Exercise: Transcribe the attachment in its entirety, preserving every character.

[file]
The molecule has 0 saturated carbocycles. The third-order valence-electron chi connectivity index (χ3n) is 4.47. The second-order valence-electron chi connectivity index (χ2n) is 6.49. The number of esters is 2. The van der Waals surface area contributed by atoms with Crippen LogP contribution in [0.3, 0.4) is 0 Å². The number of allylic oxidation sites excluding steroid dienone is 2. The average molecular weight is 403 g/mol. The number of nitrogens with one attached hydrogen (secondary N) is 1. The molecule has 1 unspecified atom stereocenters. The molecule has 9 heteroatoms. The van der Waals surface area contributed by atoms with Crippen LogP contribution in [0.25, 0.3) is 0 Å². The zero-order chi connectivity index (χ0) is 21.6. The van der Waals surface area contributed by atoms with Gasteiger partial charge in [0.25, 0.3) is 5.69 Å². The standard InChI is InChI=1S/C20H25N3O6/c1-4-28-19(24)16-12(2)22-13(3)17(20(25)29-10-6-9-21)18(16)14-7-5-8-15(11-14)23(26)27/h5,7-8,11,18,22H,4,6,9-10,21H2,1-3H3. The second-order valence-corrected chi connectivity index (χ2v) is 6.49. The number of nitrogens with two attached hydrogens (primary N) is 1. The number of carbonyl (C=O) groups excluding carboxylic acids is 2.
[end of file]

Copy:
The molecule has 0 saturated carbocycles. The third-order valence-electron chi connectivity index (χ3n) is 4.47. The second-order valence-electron chi connectivity index (χ2n) is 6.49. The number of esters is 2. The van der Waals surface area contributed by atoms with Crippen LogP contribution in [0.3, 0.4) is 0 Å². The number of allylic oxidation sites excluding steroid dienone is 2. The average molecular weight is 403 g/mol. The number of nitrogens with one attached hydrogen (secondary N) is 1. The molecule has 1 unspecified atom stereocenters. The molecule has 9 heteroatoms. The van der Waals surface area contributed by atoms with Crippen LogP contribution in [0.25, 0.3) is 0 Å². The zero-order chi connectivity index (χ0) is 21.6. The van der Waals surface area contributed by atoms with Gasteiger partial charge in [0.25, 0.3) is 5.69 Å². The standard InChI is InChI=1S/C20H25N3O6/c1-4-28-19(24)16-12(2)22-13(3)17(20(25)29-10-6-9-21)18(16)14-7-5-8-15(11-14)23(26)27/h5,7-8,11,18,22H,4,6,9-10,21H2,1-3H3. The second-order valence-corrected chi connectivity index (χ2v) is 6.49. The number of nitrogens with two attached hydrogens (primary N) is 1. The number of carbonyl (C=O) groups excluding carboxylic acids is 2.